Use of arrayWeights with two treatment groups
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Emma • 0
Last seen 10 months ago
United Kingdom

I am analysing some microarray data. For a set of participants, I have their RNA expression before an intervention ("Baseline") and after the intervention ("Followup"). I want to know which genes are differentially expressed between the two timepoints. As suggested in the Limma user guide when working with human in vivo data, I have used the arrayWeights() function to weight the arrays according to their quality. From what I understand, this function performs a regression on all samples and then weights the samples according to their distance from this regression. However, as there are two treatment groups ("Baseline" and "Followup"), I would like to know if it is suitable to use a single regression in this way, as I am expecting there to be differences between the two groups. Does it make sense instead to perform two array weightings - one for the "Baseline" samples and one for the "Followup" samples? If so, how would I go about altering my code to incorporate this?

My current code:

 y <- neqc(x)
design <- model.matrix(~Participant+Time)
arrayw <- arrayWeights(y)
fitw <- lmFit(y,design,weights=arrayw)
fitw <- eBayes(fitw) 

Thanks in advance for any help!

Microarray arrays limma MicroarrayData • 877 views
Entering edit mode
Last seen 1 hour ago
WEHI, Melbourne, Australia

Your code is fine. Differential expression does not affect the quality weights.

I'm not sure where you have read about a regression on all the samples, but that is not how the weights are computed.

Entering edit mode

Thanks for the answer! Just wondering, how does the function determine array quality?

Entering edit mode

There is a description and references in the help page.


     The relative reliability of each array is estimated by measuring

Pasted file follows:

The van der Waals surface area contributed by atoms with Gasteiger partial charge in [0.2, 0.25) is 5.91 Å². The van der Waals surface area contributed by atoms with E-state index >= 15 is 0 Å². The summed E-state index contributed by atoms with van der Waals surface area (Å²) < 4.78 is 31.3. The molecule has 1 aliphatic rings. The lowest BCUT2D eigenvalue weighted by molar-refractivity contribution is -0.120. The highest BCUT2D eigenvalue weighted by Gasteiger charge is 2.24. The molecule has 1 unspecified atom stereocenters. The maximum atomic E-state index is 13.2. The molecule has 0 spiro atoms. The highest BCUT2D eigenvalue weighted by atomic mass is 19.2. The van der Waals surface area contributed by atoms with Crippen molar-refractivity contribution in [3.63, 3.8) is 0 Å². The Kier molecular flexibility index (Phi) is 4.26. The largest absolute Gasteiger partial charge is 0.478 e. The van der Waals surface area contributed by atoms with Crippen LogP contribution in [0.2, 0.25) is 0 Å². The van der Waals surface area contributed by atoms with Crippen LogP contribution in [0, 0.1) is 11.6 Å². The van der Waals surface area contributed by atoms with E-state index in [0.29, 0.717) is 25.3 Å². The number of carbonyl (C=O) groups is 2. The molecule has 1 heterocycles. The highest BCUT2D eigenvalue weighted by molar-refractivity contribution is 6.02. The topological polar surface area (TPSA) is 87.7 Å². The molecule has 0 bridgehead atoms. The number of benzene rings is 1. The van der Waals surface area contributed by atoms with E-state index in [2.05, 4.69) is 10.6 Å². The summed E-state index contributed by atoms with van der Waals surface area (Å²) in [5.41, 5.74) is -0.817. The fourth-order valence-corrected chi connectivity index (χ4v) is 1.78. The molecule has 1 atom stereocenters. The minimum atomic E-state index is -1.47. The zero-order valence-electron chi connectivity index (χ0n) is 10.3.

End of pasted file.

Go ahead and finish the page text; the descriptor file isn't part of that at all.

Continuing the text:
how well the expression values for that array follow the linear
     model. Arrays that tend to have larger residuals are assigned
     lower weights.

     The basic method is described by Ritchie et al (2006) and the
     extension to custom variance models by Liu et al (2015). A
     weighted linear model is fitted to the expression values for each
     gene. The variance model is fitted to the squared residuals from
     the linear model fit and is updated either by full REML scoring
     iterations ('method="reml"') or using an efficient gene-by-gene
     update algorithm ('method="genebygene"'). The final estimates of
     these array variances are converted to weights. The gene-by-gene
     algorithm is described by Ritchie et al (2006) while the REML
     algorithm is an adaption of the algorithm of Smyth (2002).

     For stability, the array weights are squeezed slightly towards
     equality. This is done by adding a prior likelihood corresponding
     to unit array weights equivalent to 'prior.n' genes. The
     gene-by-gene algorithm is started from the prior genes while the
     REML algorithm adds the prior to the log-likelihood derivatives.

     By default, 'arrayWeights' chooses between the REML and
     gene-by-gene algorithms automatically ('method="auto"'). REML is
     chosen if there are no prior weights or missing values and
     otherwise the gene-by-gene algorithm is used.

     The input 'object' is interpreted as for 'lmFit' and 'getEAWP'. In
     particular, the arguments 'design' and 'weights' will be extracted
     from the data 'object' if available and do not normally need to be
     set explicitly in the call; if any of these are set in the call
     then they will over-ride the slots or components in the data


     A numeric vector of array weights, which multiply to 1.


     Matthew Ritchie and Gordon Smyth


     Liu, R., Holik, A. Z., Su, S., Jansz, N., Chen, K., Leong, H. S.,
     Blewitt, M. E., Asselin-Labat, M.-L., Smyth, G. K., Ritchie, M. E.
     (2015). Why weight? Combining voom with estimates of sample
     quality improves power in RNA-seq analyses. _Nucleic Acids
     Research_ 43, e97. <URL:>

     Ritchie, M. E., Diyagama, D., Neilson, van Laar, R., J., Dobrovic,
     A., Holloway, A., and Smyth, G. K. (2006). Empirical array quality
     weights in the analysis of microarray data. _BMC Bioinformatics_
     *7*, 261. <>

     Smyth, G. K. (2002). An efficient algorithm for REML in
     heteroscedastic regression. _Journal of Computational and
     Graphical Statistics_ *11*, 836-847. <URL:>
Entering edit mode

Hi, Thanks a lot for your help!

Apologies, I'm still a bit confused -

As you write, "the relative reliability of each array is estimated by measuring how well the expression values for that array follow the linear model", but if I have two different treatment groups then I would expect the expression values to be different between the two groups - by weighting them according to how well they fit a linear model based on both treatment groups combined aren't I essentially adjusting out some of the effect of my treatment?

Thanks again for your help!

Entering edit mode

No, quite the opposite. The method clarifies the treatment effect rather than removing it.


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